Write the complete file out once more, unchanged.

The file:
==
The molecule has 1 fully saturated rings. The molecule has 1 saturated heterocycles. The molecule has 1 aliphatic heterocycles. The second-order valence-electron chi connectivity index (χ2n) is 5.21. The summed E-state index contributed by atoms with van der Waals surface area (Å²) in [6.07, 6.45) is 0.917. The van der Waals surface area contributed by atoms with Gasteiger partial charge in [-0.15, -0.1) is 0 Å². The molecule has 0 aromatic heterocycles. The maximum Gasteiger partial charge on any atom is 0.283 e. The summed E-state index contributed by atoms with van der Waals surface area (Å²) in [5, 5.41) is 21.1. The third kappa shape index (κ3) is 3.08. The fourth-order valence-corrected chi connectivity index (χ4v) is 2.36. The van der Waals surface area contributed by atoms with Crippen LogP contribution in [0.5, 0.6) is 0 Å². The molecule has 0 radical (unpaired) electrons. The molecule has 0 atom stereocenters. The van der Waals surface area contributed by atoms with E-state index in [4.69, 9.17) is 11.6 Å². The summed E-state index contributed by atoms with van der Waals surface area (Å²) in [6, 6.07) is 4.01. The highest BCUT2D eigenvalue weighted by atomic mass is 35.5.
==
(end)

The molecule has 1 fully saturated rings. The molecule has 1 saturated heterocycles. The molecule has 1 aliphatic heterocycles. The second-order valence-electron chi connectivity index (χ2n) is 5.21. The summed E-state index contributed by atoms with van der Waals surface area (Å²) in [6.07, 6.45) is 0.917. The van der Waals surface area contributed by atoms with Gasteiger partial charge in [-0.15, -0.1) is 0 Å². The molecule has 0 aromatic heterocycles. The maximum Gasteiger partial charge on any atom is 0.283 e. The summed E-state index contributed by atoms with van der Waals surface area (Å²) in [5, 5.41) is 21.1. The third kappa shape index (κ3) is 3.08. The fourth-order valence-corrected chi connectivity index (χ4v) is 2.36. The van der Waals surface area contributed by atoms with Crippen LogP contribution in [0.5, 0.6) is 0 Å². The molecule has 0 radical (unpaired) electrons. The molecule has 0 atom stereocenters. The van der Waals surface area contributed by atoms with E-state index in [4.69, 9.17) is 11.6 Å². The summed E-state index contributed by atoms with van der Waals surface area (Å²) in [6, 6.07) is 4.01. The highest BCUT2D eigenvalue weighted by atomic mass is 35.5.